Kenyan logistics company Twiga raises $10 million. Twiga Foods connects rural farmers directly to informal food vendors in urban areas (see, “Helping smallholder farmers in Africa move up the food value chain”). The African venture capital firm TLcom backed the venture, along with the World Bank’s International Finance Corp. More from Twiga.

Signal: Ahead of the Curve

Investors across the spectrum of returns push ‘beyond tradeoffs.’ More takeaways (here’s Part 1) from the new series sponsored by Omidyar Network that seeks to move the impact investing discussion beyond the age-old debate about “tradeoffs” between social impact and financial returns and toward the range of investment strategies that already exist all along the spectrum of risks and returns. Collect the whole set:

  • Prudential Financial: An 80/20 rule can help meet institutional needs. The Newark-based insurance giant began as a social enterprise that helped bring affordable burial insurance to the working poor. Prudential has made more than $1 billion in impact investments in the last five years, and more than $2.5 billion since the 1970’s. One of the keys: An 80/20 portfolio approach that allocates 80% of impact investment assets in market-rate (or better) holdings and 20% in higher-risk or concessional investments. The approach “gives us the ability to move up and down the capital stack and find opportunities that provide a sensible combination of risk, return and impact,” says Prudential’s Ommeed Sathe.
  • Lok Capital: Technical assistance can mitigate risks and reduce costs. The Indian venture capital firm has raised more than $175 million across three funds. Early on, the firm found success by investing in microfinance institutions through a venture fund, while providing grant funding for technical assistance to investees. The grant funds provided a “smart subsidy” to absorb a portion of the cost of training and development, allowing investees to on-lend affordably and providers of equity capital to get a reasonable return.
  • Big Society Capital: Crowding in capital requires intentional design. Seeded with cash from dormant bank accounts, the wholesale social investor is helping to build the UK social finance market through example. A £30 million ($38 million) investment in Rathbones’ Charity Bond Support Fund, for example, supports the issuance of new bonds by charities by investing in up to one-third of each new issue. Such investments have helped open up the charity bond market to market-rate institutional bond portfolios, with more than £230 million in bonds issued to date.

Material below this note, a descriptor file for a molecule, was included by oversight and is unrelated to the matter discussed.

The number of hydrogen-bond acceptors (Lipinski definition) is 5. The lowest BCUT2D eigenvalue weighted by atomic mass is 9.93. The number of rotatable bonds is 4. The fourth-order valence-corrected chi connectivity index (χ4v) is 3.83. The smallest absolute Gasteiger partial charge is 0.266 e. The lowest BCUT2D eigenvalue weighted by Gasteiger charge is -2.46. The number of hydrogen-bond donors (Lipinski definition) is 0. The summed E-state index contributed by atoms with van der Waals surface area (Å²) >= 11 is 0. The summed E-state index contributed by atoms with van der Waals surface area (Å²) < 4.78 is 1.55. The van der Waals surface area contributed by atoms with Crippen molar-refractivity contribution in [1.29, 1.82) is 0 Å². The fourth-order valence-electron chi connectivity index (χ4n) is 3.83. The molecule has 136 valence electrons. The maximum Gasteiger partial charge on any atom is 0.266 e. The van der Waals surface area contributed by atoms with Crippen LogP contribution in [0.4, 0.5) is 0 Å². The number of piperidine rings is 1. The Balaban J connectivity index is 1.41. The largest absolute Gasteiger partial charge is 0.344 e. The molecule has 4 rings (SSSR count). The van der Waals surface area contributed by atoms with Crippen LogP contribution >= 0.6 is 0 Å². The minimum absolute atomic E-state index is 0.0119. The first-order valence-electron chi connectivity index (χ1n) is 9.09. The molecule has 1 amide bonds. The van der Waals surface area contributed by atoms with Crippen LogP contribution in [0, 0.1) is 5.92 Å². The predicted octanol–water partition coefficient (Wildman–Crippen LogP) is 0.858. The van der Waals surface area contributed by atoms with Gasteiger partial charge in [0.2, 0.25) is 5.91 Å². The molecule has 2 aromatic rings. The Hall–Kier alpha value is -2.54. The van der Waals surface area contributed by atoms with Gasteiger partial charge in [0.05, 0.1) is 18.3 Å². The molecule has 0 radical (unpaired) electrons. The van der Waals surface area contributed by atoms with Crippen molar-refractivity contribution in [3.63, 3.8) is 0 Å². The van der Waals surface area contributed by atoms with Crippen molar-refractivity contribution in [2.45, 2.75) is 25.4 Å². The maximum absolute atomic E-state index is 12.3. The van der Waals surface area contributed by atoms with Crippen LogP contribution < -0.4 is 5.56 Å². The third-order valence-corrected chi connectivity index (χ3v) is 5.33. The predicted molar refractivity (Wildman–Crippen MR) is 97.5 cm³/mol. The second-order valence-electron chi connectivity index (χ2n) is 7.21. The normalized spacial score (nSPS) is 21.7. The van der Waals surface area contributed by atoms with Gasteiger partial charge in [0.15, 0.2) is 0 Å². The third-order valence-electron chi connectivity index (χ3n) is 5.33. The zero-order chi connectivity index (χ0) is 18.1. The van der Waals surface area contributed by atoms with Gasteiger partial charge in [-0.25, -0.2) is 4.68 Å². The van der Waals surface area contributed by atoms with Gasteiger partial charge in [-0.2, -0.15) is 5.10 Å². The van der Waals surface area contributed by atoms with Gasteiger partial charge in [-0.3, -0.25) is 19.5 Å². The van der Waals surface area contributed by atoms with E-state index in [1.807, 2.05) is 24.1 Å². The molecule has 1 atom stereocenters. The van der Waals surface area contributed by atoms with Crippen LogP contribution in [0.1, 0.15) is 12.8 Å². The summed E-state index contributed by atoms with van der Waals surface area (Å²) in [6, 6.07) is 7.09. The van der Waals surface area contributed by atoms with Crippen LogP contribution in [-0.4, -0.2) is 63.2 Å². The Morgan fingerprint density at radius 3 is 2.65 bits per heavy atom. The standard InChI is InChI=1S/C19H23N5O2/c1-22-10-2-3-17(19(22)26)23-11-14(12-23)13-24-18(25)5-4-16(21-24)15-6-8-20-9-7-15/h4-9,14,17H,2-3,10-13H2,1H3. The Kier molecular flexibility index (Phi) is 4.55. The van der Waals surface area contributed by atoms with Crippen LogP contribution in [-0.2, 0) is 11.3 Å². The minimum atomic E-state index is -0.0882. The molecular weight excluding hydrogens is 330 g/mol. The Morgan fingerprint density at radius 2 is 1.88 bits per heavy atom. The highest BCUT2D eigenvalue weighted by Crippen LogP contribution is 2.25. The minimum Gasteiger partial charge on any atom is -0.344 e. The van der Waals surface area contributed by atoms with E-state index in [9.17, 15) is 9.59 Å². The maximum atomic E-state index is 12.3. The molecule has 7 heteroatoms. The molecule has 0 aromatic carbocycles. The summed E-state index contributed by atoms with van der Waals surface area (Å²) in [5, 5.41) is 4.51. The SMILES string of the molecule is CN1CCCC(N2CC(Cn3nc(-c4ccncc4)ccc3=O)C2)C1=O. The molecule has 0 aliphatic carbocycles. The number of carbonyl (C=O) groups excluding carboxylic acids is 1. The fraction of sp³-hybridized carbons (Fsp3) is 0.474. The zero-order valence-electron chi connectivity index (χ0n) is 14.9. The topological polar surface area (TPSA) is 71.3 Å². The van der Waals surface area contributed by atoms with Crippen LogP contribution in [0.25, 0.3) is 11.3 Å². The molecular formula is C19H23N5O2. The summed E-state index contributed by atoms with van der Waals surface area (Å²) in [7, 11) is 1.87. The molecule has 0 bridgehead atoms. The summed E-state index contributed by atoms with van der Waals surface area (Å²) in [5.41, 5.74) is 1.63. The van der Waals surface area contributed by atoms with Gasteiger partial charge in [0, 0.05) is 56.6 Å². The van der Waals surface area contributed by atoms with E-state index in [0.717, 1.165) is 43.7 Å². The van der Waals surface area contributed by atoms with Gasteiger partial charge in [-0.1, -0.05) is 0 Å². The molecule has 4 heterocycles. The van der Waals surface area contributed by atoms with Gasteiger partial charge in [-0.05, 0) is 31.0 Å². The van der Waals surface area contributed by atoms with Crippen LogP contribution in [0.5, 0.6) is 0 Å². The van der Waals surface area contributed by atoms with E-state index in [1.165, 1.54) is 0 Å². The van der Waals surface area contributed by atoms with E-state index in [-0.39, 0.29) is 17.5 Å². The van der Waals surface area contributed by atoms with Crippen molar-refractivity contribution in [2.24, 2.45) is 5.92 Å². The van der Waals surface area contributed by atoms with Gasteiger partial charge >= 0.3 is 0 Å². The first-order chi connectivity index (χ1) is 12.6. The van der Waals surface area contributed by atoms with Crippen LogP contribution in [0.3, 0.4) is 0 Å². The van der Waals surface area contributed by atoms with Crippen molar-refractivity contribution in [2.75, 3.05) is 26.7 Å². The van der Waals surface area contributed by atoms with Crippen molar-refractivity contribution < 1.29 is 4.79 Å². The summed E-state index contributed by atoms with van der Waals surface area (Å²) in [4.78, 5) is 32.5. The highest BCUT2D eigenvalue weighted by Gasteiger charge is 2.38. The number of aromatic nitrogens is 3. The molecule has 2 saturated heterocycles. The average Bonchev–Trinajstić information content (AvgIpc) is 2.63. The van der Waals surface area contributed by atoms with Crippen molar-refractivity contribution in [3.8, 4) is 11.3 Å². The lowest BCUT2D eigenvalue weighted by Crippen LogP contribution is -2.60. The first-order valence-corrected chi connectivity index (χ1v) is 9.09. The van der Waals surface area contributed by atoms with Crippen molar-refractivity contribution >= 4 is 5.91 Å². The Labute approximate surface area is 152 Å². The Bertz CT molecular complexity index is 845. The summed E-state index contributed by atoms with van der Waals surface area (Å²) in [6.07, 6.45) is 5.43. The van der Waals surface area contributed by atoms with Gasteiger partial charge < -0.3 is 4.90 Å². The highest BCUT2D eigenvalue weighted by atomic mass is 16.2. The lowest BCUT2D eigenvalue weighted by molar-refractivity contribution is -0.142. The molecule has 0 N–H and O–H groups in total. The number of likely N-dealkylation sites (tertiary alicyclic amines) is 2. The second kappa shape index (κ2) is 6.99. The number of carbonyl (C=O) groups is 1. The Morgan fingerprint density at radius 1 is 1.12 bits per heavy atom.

• Bill & Melinda Gates Foundation: Incentivize for-profit firms to work for the poor. The $2 billion strategic investment fund of the world’s largest foundation is aimed at harnessing private sector innovation for global health, development and education. Andrew Farnum and his team use equity investments, loans and guarantees to provide incentives to companies to build products for the global poor. The foundation has made more than a dozen equity investments in early-stage biotech companies to increase the chances of a hit on vaccines and drugs for diseases such as malaria, HIV, and typhoid. A “global access” agreement guarantees low prices for less-developed countries.

Read ImpactAlpha’s full set of takeaways from Beyond Tradeoffs.

Agents of Impact: Follow the Talent

The Investment Integration Project and the Principles for Responsible Investment host a webinar Dec. 6 to discuss Why and How Investors Can Respond to Income Inequality (see, “Mitigating the investment risks of rising income inequality”)… A Dec. 11 webinar on alternative ownership structures from Transform Finance features Natalie Reitman-White of Organically Grown Company and Purpose’s Derek Razo… German consulting firm Roots of Impact is hiring a project manager for innovative finance and an impact investment analyst.

November 28, 2018.